Designers have been dressing celebrities for as long as their existence. From Hubert de Givenchy ingeniously outfitting Audrey Hepburn to Armani finding the meaning of extra brand value with Richard Gere, designers have never been shy to exploit what linking fashion to Hollywood could bring them.

Audrey Hepburn in Givenchy

Audrey Hepburn dressed in Givenchy for Breakfast at Tiffany's 1961.

In most cases, such pairing equals increased sales. It is no surprise that these days we cannot turn the pages of a fashion magazine without being bombarded by celebrity endorsements. In fact, for the majority, celebrities have become household names as their lifestyles continue to be just a click away on Google. We witness the lives of celebrities as if they were our next-door neighbor or a friend although they remain to be complete strangers. The real appeal is in this non-mutual relationship that we have formed with them. There is constantly updated information out there to enable us to identify ourselves with them whilst aspiring to be them, as there still is the element of unattainable glamour.

Madonna for Louis Vuitton Spring/Summer Collection 2009. Photography by

Madonna for Louis Vuitton Spring/Summer Collection 2009. Photography by Steven Meisel

This trend fits the bill of many designers perfectly. Just think how many Manolo Blahnik shoes were sold to women that identified themselves with shoe-obsessed Carrie from Sex and the City. The numbers were probably more than a conventional fashion campaign could ever bring in as the premier of the movie alone caused the shoes featured in it to sell-out.

Gisele Bundchen for Dior Spring/Summer Collection 2009

Gisele Bundchen for Dior Spring/Summer Collection 2009. Photography by Craig McDean

While perfection may not be as relatable, professional models fulfill a need celebrities cannot compete with, since they offer blank canvases for creative directors to paint their vision on. Their adaptability among their features is their biggest asset. Gisele once told the US edition of Esquire Magazine “I can be whatever you want me to be”, which enforces the point that models blend in with the client’s vision. They are not hired to sell their own lifestyle but the imaginary universe created by the brand concept. Models, with their active contribution to imagery, quite deservingly managed to shake of the image of being mere clotheshorses as well. Countless models have risen to fame as a result of successful campaign ads. Kate Moss shot to fame in the nineties with the campaign ads for Calvin Klein’s CK brand by portraying a pretty girl next-door look, however she also managed to turn up the ‘chic and elegant’ for Chanel.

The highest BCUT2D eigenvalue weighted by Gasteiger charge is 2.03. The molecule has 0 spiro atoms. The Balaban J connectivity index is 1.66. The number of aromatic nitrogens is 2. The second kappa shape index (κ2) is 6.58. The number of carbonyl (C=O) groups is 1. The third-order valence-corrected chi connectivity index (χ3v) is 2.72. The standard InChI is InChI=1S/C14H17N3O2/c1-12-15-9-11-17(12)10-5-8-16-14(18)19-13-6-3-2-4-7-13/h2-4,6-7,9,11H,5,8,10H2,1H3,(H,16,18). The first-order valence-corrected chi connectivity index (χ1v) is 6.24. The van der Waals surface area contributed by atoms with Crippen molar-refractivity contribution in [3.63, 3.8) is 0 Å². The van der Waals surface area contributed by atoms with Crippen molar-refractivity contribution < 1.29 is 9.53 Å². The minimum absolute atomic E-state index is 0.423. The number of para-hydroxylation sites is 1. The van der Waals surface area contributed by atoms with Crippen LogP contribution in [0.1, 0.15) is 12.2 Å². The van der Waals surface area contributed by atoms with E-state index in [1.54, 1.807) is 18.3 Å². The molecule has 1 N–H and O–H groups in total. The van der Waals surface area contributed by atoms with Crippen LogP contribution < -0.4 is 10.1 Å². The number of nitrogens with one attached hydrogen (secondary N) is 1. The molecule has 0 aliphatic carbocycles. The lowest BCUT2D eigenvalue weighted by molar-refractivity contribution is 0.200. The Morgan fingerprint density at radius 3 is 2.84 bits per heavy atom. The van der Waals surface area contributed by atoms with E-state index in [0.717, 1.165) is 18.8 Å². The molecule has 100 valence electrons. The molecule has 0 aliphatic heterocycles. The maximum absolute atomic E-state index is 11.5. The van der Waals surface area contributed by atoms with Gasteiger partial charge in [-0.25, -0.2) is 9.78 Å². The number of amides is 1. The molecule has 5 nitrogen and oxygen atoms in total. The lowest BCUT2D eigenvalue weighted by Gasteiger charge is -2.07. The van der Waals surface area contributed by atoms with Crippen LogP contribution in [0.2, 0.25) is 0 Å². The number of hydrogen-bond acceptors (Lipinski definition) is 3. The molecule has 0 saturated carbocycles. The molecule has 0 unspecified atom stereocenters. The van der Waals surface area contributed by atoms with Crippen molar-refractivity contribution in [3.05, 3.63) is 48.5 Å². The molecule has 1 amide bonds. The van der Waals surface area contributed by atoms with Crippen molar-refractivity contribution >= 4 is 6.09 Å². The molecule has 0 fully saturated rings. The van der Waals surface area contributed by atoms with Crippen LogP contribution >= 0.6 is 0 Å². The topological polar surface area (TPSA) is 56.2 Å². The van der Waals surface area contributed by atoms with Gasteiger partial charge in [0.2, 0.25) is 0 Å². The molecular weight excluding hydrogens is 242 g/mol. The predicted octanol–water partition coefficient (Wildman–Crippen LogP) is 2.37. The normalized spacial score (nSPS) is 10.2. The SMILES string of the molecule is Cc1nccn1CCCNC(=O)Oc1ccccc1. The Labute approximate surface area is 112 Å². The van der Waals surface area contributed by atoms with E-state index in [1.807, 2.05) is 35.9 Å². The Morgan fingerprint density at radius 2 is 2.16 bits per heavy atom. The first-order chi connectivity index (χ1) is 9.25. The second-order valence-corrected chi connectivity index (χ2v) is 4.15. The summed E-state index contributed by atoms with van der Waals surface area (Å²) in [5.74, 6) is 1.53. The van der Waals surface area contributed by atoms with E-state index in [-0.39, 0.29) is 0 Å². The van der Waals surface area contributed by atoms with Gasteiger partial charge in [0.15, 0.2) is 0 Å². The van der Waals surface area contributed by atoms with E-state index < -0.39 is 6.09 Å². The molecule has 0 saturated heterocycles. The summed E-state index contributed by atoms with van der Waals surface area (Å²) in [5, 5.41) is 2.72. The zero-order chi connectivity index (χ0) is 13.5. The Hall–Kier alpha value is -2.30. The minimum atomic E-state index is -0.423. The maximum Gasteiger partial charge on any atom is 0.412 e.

The public is catching on though…. When selling a personality you are leveraging the trust people have in that personality. When celebrities start endorsing products they do not even use, the power of that endorsement diminishes, and the effectiveness of the campaign is dulled as the ability to identify with that product slowly fades away. Moreover, the range of brands a celebrity is affiliated with may not complement each other and hinder long-term relations with specific brands. On the other hand, a model can be reused for many brands by adjusting to different concepts while keeping a fresh face.

Kate Moss in Calvin Klein Ad

Kate Moss for Calvin Klein 1993. Photography by Herb Ritts

Nevertheless, using celebrities remains to be the easiest way to bring fashion into the public eye but whether it will serve as the most effective and sustainable way seems to be unclear. Therefore, the intense debate between models and celebrities stealing their jobs will not cease any time soon, but there is a silver lining, which many seem to miss. If celebrities were to endorse everything left, right and centre, would their appeal of an unattainable lifestyle still be as powerful and alluring for those products they are trying to sell? We can safely assume the answer to be no.

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